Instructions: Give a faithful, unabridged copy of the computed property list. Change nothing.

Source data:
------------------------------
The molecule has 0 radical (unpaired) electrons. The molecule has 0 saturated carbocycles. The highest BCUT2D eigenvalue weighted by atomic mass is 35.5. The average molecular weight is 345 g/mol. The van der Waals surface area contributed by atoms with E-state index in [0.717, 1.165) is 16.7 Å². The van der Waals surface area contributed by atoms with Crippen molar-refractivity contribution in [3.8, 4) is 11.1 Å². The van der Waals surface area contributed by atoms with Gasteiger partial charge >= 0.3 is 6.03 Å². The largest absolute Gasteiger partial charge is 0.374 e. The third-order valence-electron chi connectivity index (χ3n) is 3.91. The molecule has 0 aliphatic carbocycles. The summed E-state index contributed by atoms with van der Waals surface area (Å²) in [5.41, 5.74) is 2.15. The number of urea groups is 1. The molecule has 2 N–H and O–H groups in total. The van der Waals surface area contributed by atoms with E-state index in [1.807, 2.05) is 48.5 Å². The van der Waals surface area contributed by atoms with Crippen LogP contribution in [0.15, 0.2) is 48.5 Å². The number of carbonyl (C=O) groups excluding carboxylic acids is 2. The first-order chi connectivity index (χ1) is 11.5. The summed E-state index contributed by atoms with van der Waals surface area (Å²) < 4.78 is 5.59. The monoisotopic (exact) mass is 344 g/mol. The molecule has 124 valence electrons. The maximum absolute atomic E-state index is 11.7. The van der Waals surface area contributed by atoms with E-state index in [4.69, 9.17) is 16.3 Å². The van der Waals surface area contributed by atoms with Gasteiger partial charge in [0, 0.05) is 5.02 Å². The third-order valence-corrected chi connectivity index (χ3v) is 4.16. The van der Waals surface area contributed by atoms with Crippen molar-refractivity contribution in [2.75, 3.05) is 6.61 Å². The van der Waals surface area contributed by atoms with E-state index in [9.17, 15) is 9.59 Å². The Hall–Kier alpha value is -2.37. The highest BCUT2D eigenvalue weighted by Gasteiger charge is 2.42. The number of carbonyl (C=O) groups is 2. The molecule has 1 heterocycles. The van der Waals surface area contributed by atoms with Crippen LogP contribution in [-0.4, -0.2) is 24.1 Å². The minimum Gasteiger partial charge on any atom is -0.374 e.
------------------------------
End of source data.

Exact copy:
The molecule has 0 radical (unpaired) electrons. The molecule has 0 saturated carbocycles. The highest BCUT2D eigenvalue weighted by atomic mass is 35.5. The average molecular weight is 345 g/mol. The van der Waals surface area contributed by atoms with E-state index in [0.717, 1.165) is 16.7 Å². The van der Waals surface area contributed by atoms with Crippen molar-refractivity contribution in [3.8, 4) is 11.1 Å². The van der Waals surface area contributed by atoms with Gasteiger partial charge >= 0.3 is 6.03 Å². The largest absolute Gasteiger partial charge is 0.374 e. The third-order valence-electron chi connectivity index (χ3n) is 3.91. The molecule has 0 aliphatic carbocycles. The summed E-state index contributed by atoms with van der Waals surface area (Å²) in [5.41, 5.74) is 2.15. The number of urea groups is 1. The molecule has 2 N–H and O–H groups in total. The van der Waals surface area contributed by atoms with E-state index in [1.807, 2.05) is 48.5 Å². The van der Waals surface area contributed by atoms with Crippen LogP contribution in [0.15, 0.2) is 48.5 Å². The number of carbonyl (C=O) groups excluding carboxylic acids is 2. The first-order chi connectivity index (χ1) is 11.5. The summed E-state index contributed by atoms with van der Waals surface area (Å²) < 4.78 is 5.59. The monoisotopic (exact) mass is 344 g/mol. The molecule has 124 valence electrons. The maximum absolute atomic E-state index is 11.7. The van der Waals surface area contributed by atoms with E-state index in [4.69, 9.17) is 16.3 Å². The van der Waals surface area contributed by atoms with Gasteiger partial charge in [0, 0.05) is 5.02 Å². The third-order valence-corrected chi connectivity index (χ3v) is 4.16. The van der Waals surface area contributed by atoms with Crippen molar-refractivity contribution in [2.75, 3.05) is 6.61 Å². The van der Waals surface area contributed by atoms with E-state index in [9.17, 15) is 9.59 Å². The Hall–Kier alpha value is -2.37. The highest BCUT2D eigenvalue weighted by Gasteiger charge is 2.42. The number of carbonyl (C=O) groups is 2. The molecule has 1 heterocycles. The van der Waals surface area contributed by atoms with Crippen LogP contribution in [-0.4, -0.2) is 24.1 Å². The minimum Gasteiger partial charge on any atom is -0.374 e.